That makes the server send challenge ACKs to the client until the server hits its limit and temporarily stops sending them.

Then the attacker can turn to the client and send spoofed IP packets to break or inject itself into the connection, which will be accepted by the client because the server has been silenced. As a workaround while patches to fix the problem are prepared and distributed, you can raise the rate limit on your Linux machine or gadget so that it cannot be reached, by appending the following to /etc/sysctl.conf: net.ipv4.tcp_challenge_ack_limit = 999999999 And then use sysctl -p to activate the new rule. You need to be root to do this. According to the researchers: The root cause of the vulnerability is the introduction of the challenge ACK responses and the global rate limit imposed on certain TCP control packets.

The feature is outlined in RFC 5961, which is implemented faithfully in Linux kernel version 3.6 from late 2012.

At a very high level, the vulnerability allows an attacker to create contention on a shared resource, ie, the global rate limit counter on the target system by sending spoofed packets.

The attacker can then subsequently observe the effect on the counter changes, measurable through probing packets. Through extensive experimentation, we demonstrate that the attack is extremely effective and reliable.

Given any two arbitrary hosts, it takes only 10 seconds to successfully infer whether they are communicating.
If there is a connection, subsequently, it takes also only tens of seconds to infer the TCP sequence numbers used on the connection.

To demonstrate the impact, we perform case studies on a wide range of applications. The basic idea is to repeat the following steps: 1) send spoofed packets to the connection under test (with a specific four-tuple), 2) create contention on the global challenge ACK rate limit, ie, by creating a regular connection from the attacker to the server and intentionally triggering the maximum allowed challenge ACKs per second, and 3) count the actual number of challenge ACKs received on that connection.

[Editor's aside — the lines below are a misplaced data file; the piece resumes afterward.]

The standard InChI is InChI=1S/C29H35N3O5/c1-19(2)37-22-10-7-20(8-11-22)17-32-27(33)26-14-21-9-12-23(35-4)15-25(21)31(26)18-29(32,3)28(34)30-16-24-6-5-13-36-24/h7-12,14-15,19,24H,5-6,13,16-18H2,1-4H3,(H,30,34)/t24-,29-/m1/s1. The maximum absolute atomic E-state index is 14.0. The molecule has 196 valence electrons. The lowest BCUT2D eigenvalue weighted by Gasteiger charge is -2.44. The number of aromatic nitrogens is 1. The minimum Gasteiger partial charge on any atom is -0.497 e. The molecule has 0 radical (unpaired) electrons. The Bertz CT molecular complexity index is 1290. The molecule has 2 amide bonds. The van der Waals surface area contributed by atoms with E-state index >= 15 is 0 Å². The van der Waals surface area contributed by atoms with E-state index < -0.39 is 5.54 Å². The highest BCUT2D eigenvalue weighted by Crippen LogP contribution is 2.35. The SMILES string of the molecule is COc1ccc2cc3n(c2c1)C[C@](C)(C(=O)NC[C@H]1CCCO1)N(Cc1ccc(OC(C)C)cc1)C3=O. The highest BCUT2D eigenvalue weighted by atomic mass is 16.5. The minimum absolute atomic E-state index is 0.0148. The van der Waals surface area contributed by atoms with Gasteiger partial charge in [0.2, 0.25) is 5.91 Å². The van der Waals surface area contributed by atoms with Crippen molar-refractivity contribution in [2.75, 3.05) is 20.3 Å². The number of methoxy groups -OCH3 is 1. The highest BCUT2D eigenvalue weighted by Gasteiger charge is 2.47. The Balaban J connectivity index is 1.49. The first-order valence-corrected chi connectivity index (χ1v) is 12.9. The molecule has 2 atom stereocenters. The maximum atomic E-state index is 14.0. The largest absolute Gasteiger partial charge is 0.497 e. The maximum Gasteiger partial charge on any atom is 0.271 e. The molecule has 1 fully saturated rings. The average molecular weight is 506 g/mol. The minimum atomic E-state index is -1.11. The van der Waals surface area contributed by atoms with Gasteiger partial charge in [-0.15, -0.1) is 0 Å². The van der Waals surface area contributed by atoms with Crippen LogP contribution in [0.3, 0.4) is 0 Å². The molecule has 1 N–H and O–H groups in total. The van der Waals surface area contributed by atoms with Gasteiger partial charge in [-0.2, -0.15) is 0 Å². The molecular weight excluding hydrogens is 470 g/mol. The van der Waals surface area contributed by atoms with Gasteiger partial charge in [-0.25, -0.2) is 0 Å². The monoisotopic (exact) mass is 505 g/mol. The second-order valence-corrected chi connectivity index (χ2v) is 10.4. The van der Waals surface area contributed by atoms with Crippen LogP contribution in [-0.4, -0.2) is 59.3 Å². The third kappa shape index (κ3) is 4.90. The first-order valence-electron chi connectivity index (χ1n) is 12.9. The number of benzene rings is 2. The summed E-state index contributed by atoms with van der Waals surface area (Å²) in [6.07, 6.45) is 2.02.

If this number is less than the system limit, some challenge ACKs must have been sent over the connection under test, as responses to the spoofed packets. Youtube Video For encrypted HTTPS or SSH transmissions the worst that can be done is to break the connection.

But with unencrypted traffic, the attacker could insert new content into communications and even add malware, with no additional input from the two legitimate owners of the connection. The boffins, presenting at the 25th Usenix Security Symposium in Austin, Texas, on Wednesday, demonstrated the hack on the main website of USA Today, by injecting JavaScript code that siphoned off passwords from a reader login form.
Sites like this are perfect because they have long duration connections between content on the site and servers providing it. They also demonstrated an attack against a Tor relay server – set up specially so as not to interfere with legitimate traffic – and examined 40 Tor relays around the world.
Sixteen relays rejected the attack, probably due to firewalls blocking the packets, but the team broke 88.8 per cent of the rest in an average time of 51.1 seconds. "In general, we believe that a DoS attack against Tor connections can have a devastating impact on both the availability of the service as a whole and the privacy guarantees that it can provide," the team said in a white paper [PDF]. "The default policy in Tor is that if a connection is down between two relay nodes, say a middle relay and an exit relay, the middle relay will pick a different exit relay to establish the next connection.
If an attacker can dictate which connections are down (via reset attacks), then the attacker can potentially force the use of certain exit relays." The team notes that while later versions of Linux are vulnerable to this attack, Windows, OS X and FreeBSD aren't vulnerable because they haven't fully implemented RFC 5961 as yet.